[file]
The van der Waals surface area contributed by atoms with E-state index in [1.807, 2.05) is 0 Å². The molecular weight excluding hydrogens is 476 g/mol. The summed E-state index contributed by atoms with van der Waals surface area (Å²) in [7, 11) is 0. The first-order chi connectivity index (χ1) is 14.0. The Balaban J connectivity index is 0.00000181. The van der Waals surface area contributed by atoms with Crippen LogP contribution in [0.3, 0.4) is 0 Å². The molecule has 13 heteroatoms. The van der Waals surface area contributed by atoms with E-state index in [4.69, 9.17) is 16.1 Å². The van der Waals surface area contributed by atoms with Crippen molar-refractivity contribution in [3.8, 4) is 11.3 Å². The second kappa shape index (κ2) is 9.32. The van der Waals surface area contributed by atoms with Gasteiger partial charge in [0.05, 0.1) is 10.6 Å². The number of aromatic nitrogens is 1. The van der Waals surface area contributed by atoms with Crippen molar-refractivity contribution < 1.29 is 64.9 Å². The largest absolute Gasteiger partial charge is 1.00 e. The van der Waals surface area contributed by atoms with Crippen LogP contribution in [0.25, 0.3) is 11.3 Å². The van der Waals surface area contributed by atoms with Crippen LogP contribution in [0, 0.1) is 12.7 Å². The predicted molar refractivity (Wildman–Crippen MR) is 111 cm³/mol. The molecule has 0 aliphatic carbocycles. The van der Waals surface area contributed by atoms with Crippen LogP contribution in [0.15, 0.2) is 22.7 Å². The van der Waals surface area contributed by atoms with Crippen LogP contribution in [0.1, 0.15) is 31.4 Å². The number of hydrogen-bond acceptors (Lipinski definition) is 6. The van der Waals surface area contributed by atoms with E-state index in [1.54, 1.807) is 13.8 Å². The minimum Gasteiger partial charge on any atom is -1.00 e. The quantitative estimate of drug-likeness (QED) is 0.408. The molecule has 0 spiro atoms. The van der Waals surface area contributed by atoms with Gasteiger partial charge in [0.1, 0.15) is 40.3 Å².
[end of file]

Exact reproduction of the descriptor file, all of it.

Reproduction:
The van der Waals surface area contributed by atoms with E-state index in [1.807, 2.05) is 0 Å². The molecular weight excluding hydrogens is 476 g/mol. The summed E-state index contributed by atoms with van der Waals surface area (Å²) in [7, 11) is 0. The first-order chi connectivity index (χ1) is 14.0. The Balaban J connectivity index is 0.00000181. The van der Waals surface area contributed by atoms with Crippen LogP contribution in [0.3, 0.4) is 0 Å². The molecule has 13 heteroatoms. The van der Waals surface area contributed by atoms with E-state index in [4.69, 9.17) is 16.1 Å². The van der Waals surface area contributed by atoms with Crippen molar-refractivity contribution in [3.8, 4) is 11.3 Å². The second kappa shape index (κ2) is 9.32. The van der Waals surface area contributed by atoms with Gasteiger partial charge in [0.05, 0.1) is 10.6 Å². The number of aromatic nitrogens is 1. The van der Waals surface area contributed by atoms with Crippen molar-refractivity contribution < 1.29 is 64.9 Å². The largest absolute Gasteiger partial charge is 1.00 e. The van der Waals surface area contributed by atoms with Crippen LogP contribution in [0.25, 0.3) is 11.3 Å². The van der Waals surface area contributed by atoms with Crippen LogP contribution in [0, 0.1) is 12.7 Å². The predicted molar refractivity (Wildman–Crippen MR) is 111 cm³/mol. The molecule has 0 aliphatic carbocycles. The van der Waals surface area contributed by atoms with Crippen LogP contribution in [0.15, 0.2) is 22.7 Å². The van der Waals surface area contributed by atoms with Crippen LogP contribution in [0.1, 0.15) is 31.4 Å². The number of hydrogen-bond acceptors (Lipinski definition) is 6. The van der Waals surface area contributed by atoms with E-state index in [1.54, 1.807) is 13.8 Å². The minimum Gasteiger partial charge on any atom is -1.00 e. The quantitative estimate of drug-likeness (QED) is 0.408. The molecule has 0 spiro atoms. The van der Waals surface area contributed by atoms with Gasteiger partial charge in [0.1, 0.15) is 40.3 Å².